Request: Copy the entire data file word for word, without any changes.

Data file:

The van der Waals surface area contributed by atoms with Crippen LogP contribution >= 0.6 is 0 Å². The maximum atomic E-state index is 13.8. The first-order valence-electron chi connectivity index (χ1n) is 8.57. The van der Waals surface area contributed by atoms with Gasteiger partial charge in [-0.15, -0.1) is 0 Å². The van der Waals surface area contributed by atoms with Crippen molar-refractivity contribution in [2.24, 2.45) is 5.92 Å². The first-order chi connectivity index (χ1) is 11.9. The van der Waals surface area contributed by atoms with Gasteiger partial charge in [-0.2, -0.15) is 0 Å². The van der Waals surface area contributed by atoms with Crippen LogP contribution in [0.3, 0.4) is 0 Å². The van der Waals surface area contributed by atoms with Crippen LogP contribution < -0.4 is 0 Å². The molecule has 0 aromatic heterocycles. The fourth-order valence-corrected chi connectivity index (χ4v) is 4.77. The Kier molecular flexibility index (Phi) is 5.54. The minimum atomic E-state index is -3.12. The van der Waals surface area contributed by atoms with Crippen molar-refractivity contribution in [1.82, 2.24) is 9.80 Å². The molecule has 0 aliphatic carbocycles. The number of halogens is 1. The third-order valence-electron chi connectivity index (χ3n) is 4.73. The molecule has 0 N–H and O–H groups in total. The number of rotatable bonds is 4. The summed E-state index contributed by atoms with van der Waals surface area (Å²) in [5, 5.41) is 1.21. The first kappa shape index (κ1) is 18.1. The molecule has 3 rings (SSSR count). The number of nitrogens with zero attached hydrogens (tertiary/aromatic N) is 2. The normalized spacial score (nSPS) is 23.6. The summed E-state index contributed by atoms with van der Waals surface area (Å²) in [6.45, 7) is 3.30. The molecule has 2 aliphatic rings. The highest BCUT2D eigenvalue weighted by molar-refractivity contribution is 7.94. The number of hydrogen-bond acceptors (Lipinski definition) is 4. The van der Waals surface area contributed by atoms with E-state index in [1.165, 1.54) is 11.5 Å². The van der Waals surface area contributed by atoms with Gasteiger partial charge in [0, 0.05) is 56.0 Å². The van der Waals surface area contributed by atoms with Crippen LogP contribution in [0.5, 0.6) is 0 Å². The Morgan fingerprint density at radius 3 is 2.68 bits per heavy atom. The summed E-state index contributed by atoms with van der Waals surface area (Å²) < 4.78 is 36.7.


The van der Waals surface area contributed by atoms with Crippen LogP contribution >= 0.6 is 0 Å². The maximum atomic E-state index is 13.8. The first-order valence-electron chi connectivity index (χ1n) is 8.57. The van der Waals surface area contributed by atoms with Gasteiger partial charge in [-0.15, -0.1) is 0 Å². The van der Waals surface area contributed by atoms with Crippen molar-refractivity contribution in [2.24, 2.45) is 5.92 Å². The first-order chi connectivity index (χ1) is 11.9. The van der Waals surface area contributed by atoms with Gasteiger partial charge in [-0.2, -0.15) is 0 Å². The van der Waals surface area contributed by atoms with Crippen LogP contribution in [0.3, 0.4) is 0 Å². The van der Waals surface area contributed by atoms with Crippen LogP contribution < -0.4 is 0 Å². The molecule has 0 aromatic heterocycles. The fourth-order valence-corrected chi connectivity index (χ4v) is 4.77. The Kier molecular flexibility index (Phi) is 5.54. The minimum atomic E-state index is -3.12. The van der Waals surface area contributed by atoms with Crippen molar-refractivity contribution in [1.82, 2.24) is 9.80 Å². The molecule has 0 aliphatic carbocycles. The number of halogens is 1. The third-order valence-electron chi connectivity index (χ3n) is 4.73. The molecule has 0 N–H and O–H groups in total. The number of rotatable bonds is 4. The summed E-state index contributed by atoms with van der Waals surface area (Å²) in [5, 5.41) is 1.21. The first kappa shape index (κ1) is 18.1. The molecule has 3 rings (SSSR count). The number of nitrogens with zero attached hydrogens (tertiary/aromatic N) is 2. The normalized spacial score (nSPS) is 23.6. The summed E-state index contributed by atoms with van der Waals surface area (Å²) in [6.45, 7) is 3.30. The molecule has 2 aliphatic rings. The highest BCUT2D eigenvalue weighted by molar-refractivity contribution is 7.94. The number of hydrogen-bond acceptors (Lipinski definition) is 4. The van der Waals surface area contributed by atoms with E-state index in [1.165, 1.54) is 11.5 Å². The van der Waals surface area contributed by atoms with Gasteiger partial charge in [0, 0.05) is 56.0 Å². The van der Waals surface area contributed by atoms with Crippen LogP contribution in [0.5, 0.6) is 0 Å². The Morgan fingerprint density at radius 3 is 2.68 bits per heavy atom. The summed E-state index contributed by atoms with van der Waals surface area (Å²) < 4.78 is 36.7.